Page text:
PHYS.ORG | “Even if an app tells me which data it would like to use, I still have no idea what it intends to do with the data,” says Oliver Schranz. His assessment is confirmed, for instance, by a recent study conducted by the US security firm Appthority. According to their research, more than 88 percent of Android apps developed for industry use are secretly spying on user data in some way or another.
Android smartphone data spies exposed like bank robbers
When a bank is robbed, the loot will often contain a wad of manipulated banknotes. These will explode en route and release a colorful dye, marking the money as stolen. Researchers use a similar principle to identify spyware on smartphones. Computer scientists from the Center for IT Security, Privacy and Accountability (CISPA) have now developed a matching application for the current version of the Android smartphone operating system, allowing for a more precise monitoring of malicious apps.
Android is the most widely used operating system for smartphones in the world, despite the fact that Android users are virtually blackmailed when installing new applications. Either they accept that the program will gain access to certain information, such as their personal contacts or Internet access details, or else they cannot use the app. The latest version of Android meanwhile allows users to reject some of these access requests during installation, but even so this gives a somewhat false sense of security.
“Even if an app tells me which data it would like to use, I still have no idea what it intends to do with the data,” says Oliver Schranz, who completed his PhD at the Saarbrücken Graduate School of Computer Science at Saarland University. His assessment is confirmed, for instance, by a recent study conducted by the US security firm Appthority. According to their research, more than 88 percent of Android apps developed for industry use are secretly spying on user data in some way or another.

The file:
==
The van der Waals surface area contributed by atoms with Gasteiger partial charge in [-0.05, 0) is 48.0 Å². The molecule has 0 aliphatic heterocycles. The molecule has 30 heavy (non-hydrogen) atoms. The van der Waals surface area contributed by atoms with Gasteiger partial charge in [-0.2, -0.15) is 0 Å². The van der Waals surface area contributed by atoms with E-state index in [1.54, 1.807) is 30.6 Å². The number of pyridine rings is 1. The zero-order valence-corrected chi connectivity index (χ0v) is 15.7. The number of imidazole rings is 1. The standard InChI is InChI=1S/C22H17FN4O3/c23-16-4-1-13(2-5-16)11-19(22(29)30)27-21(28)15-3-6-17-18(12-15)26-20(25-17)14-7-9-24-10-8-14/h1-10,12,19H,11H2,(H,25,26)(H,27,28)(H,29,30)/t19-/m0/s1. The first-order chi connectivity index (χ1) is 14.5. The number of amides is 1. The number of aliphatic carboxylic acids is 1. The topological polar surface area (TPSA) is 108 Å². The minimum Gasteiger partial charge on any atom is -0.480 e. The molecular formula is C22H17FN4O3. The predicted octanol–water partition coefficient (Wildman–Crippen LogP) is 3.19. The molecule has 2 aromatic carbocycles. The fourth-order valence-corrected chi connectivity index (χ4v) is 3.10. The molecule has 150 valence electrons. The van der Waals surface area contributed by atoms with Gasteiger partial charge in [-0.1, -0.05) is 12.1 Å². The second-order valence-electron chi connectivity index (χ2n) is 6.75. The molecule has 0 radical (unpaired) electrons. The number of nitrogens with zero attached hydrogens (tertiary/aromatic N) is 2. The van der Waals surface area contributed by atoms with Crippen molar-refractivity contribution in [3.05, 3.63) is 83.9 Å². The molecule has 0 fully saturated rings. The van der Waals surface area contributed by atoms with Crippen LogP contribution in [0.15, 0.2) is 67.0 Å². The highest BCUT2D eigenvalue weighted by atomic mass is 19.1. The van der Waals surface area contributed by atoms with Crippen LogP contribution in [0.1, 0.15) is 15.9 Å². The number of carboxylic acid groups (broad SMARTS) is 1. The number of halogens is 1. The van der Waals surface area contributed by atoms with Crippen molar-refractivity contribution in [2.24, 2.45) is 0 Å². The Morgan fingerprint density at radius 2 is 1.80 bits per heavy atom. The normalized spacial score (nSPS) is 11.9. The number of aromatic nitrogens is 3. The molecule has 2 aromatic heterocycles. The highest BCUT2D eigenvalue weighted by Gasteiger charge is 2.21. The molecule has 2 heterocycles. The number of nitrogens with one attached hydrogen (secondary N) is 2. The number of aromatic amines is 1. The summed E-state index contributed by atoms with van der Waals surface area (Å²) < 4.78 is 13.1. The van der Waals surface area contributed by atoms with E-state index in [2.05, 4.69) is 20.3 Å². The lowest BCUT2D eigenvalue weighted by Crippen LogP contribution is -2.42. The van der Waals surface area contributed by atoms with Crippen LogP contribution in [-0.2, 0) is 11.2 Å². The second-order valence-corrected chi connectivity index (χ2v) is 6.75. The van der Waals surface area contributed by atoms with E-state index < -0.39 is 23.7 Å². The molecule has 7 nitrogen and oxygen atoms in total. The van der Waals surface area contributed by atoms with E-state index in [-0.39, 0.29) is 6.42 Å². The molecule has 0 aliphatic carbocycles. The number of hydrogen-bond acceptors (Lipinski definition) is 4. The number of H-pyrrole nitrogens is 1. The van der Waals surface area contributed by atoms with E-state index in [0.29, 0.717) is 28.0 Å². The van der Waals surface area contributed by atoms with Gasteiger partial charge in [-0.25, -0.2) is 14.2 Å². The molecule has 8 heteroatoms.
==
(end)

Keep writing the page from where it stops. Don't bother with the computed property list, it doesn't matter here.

At the Center for IT Security, Privacy and Accountability (CISPA), Schranz, together with Philipp von Styp-Rekowsky and Sebastian Weisgerber, developed an app that will help individual users and companies to track what is going on in suspicious apps. The CISPA app is based on the “Taint Tracking” method, which can be compared to the colorful dye explosion triggered in a bundle of banknotes, a technique often used to track bank robbers. Hence the researchers named their app “TaintArtist”.
Whenever an app accesses sensitive or privacy-relevant information, the data in question is highlighted with a kind of marker. Even if the data is altered in the process, say when new calculations are performed, the marker will remain attached even to the new results. “This lets us track the flow of information from the monitored app in more precise ways,” Schranz says.
Whenever the data is passed on to functions, which might then send the data out from the smartphone or display other suspicious behavior as defined in a preset corpus of rules, the pertinent markers are checked. And if the CISPA app does discover data abuse, it will set off an alarm. All that users have to do is to install the tracking app and then choose which other apps they want monitored, and what exactly should be allowed or prohibited in each of them.
Until now, this kind of information flow analysis would have made system modifications necessary, in ways that are hardly feasible for laymen. To make the same service available for all users with just a few simple steps, the Saarbruecken researchers made use of a novelty in the two most recent Android versions: In the newer versions, Android no longer executes the intermediate representation of the program code directly, but translates it into executable machine language on the device first.
This allows Schranz and his team to edit the code that is needed for the markers while the translation is taking place. The code of the examined app would not have to be changed, but it would work at a slightly slower pace, according to the researchers.
“Given the fact that smartphones today can handle virtually all processes within milliseconds, the increases in runtime will be hardly noticeable to users,” says Schranz. This is why he is convinced that the app is also useful for businesses. “If employees use their own devices at work, with our app the company can make sure that certain data never leaves these devices,” says Schranz. Whether their app will be embedded into a commercial product or will be available free of charge in future, is still open.
Read the original story on Phys.org here.